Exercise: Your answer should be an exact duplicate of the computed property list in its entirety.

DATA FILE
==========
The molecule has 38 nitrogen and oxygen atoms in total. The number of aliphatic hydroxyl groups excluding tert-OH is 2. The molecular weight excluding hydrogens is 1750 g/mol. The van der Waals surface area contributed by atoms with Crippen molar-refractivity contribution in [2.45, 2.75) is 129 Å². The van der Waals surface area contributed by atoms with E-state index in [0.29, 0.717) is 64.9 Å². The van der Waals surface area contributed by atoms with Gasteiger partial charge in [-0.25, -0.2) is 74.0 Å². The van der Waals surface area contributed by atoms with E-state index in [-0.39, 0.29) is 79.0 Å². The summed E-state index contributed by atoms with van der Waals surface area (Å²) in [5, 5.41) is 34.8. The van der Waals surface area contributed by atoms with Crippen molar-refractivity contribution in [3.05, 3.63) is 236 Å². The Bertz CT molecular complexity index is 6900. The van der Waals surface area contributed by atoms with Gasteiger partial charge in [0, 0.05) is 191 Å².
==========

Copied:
The molecule has 38 nitrogen and oxygen atoms in total. The number of aliphatic hydroxyl groups excluding tert-OH is 2. The molecular weight excluding hydrogens is 1750 g/mol. The van der Waals surface area contributed by atoms with Crippen molar-refractivity contribution in [2.45, 2.75) is 129 Å². The van der Waals surface area contributed by atoms with E-state index in [0.29, 0.717) is 64.9 Å². The van der Waals surface area contributed by atoms with Gasteiger partial charge in [-0.25, -0.2) is 74.0 Å². The van der Waals surface area contributed by atoms with E-state index in [-0.39, 0.29) is 79.0 Å². The summed E-state index contributed by atoms with van der Waals surface area (Å²) in [5, 5.41) is 34.8. The van der Waals surface area contributed by atoms with Crippen molar-refractivity contribution in [3.05, 3.63) is 236 Å². The Bertz CT molecular complexity index is 6900. The van der Waals surface area contributed by atoms with Gasteiger partial charge in [0, 0.05) is 191 Å².